The General Data Protection Regulation (GDPR) is a regulation in EU law on data protection and privacy for all individuals within the European Union (EU) and the European Economic Area (EEA).
It aims to give control back to citizens and residents over their personal data and to simplify the regulatory environment for international business by unifying the regulation within the EU.
The GDPR applies to all organisations, regardless of size, that collect or process the personal data of individuals located in the EU. This means that even small businesses that operate solely within their home country may need to comply with the GDPR if they collect or process the personal data of EU citizens.
Why is GDPR a big risk for small businesses?
The GDPR is a big risk for small businesses because it can impose significant fines for non-compliance. The maximum fine for a GDPR violation is 4% of the organisation's global annual turnover or €20 million, whichever is higher.
This means that even a small business could be fined millions for a GDPR violation.
Data breaches also have other negative consequences for small businesses:
- Damage to reputation
- Loss of customers
- Legal challenges
- Regulatory investigations
5 Key GDPR issues for small businesses
The GDPR can be a complex regulation for small businesses to comply with. However, several resources are available to help businesses understand and implement the GDPR. These resources include the GDPR website, the ICO website, as well as our GDPR blogs and free training aids.
1. Understand what personal data you collect and process
Assess your data processing activities. This will help you identify the personal data you collect and process and the purposes for which you collect and process it.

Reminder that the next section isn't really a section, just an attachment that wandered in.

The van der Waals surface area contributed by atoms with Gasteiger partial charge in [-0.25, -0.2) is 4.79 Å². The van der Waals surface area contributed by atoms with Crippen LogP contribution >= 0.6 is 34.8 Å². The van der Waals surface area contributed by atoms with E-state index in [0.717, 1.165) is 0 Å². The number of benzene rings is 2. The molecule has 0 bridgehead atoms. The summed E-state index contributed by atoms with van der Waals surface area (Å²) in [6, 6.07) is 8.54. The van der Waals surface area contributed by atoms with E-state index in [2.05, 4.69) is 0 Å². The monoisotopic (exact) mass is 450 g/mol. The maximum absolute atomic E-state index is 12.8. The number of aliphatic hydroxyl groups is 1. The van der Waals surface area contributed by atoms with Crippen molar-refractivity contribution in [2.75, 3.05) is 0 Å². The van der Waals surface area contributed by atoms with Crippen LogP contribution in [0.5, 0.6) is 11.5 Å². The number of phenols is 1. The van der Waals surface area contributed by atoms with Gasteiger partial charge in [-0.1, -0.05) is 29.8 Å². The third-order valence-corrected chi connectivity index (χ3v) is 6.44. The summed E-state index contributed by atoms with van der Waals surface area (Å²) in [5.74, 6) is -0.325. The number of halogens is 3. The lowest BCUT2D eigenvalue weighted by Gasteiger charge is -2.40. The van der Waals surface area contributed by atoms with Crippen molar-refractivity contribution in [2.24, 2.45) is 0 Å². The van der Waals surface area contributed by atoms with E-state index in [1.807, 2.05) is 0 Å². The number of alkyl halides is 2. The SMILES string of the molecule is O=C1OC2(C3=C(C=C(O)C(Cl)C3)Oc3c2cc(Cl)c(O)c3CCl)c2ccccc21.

The GDPR defines personal data as information about an identified or identifiable natural person (a "data subject").
This includes information such as name, address, email address, phone number, and IP address. The GDPR also applies to sensitive personal data, such as information about health, sexual orientation, or religious beliefs.
As a rule of thumb, never collect data unless it is vital to do so.
2. Obtaining consent for the processing of personal data
3. Keeping personal data secure
Businesses must take appropriate technical and organisational measures to keep personal data secure. This includes measures to prevent unauthorised access, use, disclosure, alteration, or destruction of personal data. Staff must use strong passwords, encrypt data, and restrict access to personal data.
4. Providing data subjects with their rights
The GDPR gives data subjects a number of rights, including the right to access their personal data, the right to have their personal data erased, and the right to object to the processing of their personal data. Ensure that you communicate these rights to your data subjects.
Businesses must be able to comply with these rights when requested by a data subject. This includes responding to requests for access, erasure, and objection.
5. Designating a data protection officer (DPO)
Businesses that process large amounts of personal data or carry out certain processing activities are required to designate a data protection officer (DPO).
If you are required to do so, designate a DPO who will be responsible for overseeing your compliance with the GDPR.
Other data security to consider
Many small businesses take card payments. If you do, you must comply with the Payment Card Industry Data Security Standard. The PCI-DSS outlines a number of specific technical and organisational measures that the payment card industry considers applicable whenever such data is being processed.
If your business isn't compliant and there's a data breach, your bank provider could pass these fines onto you or terminate your business bank account entirely, as you are seen as posing a significant risk of leaking customer data.
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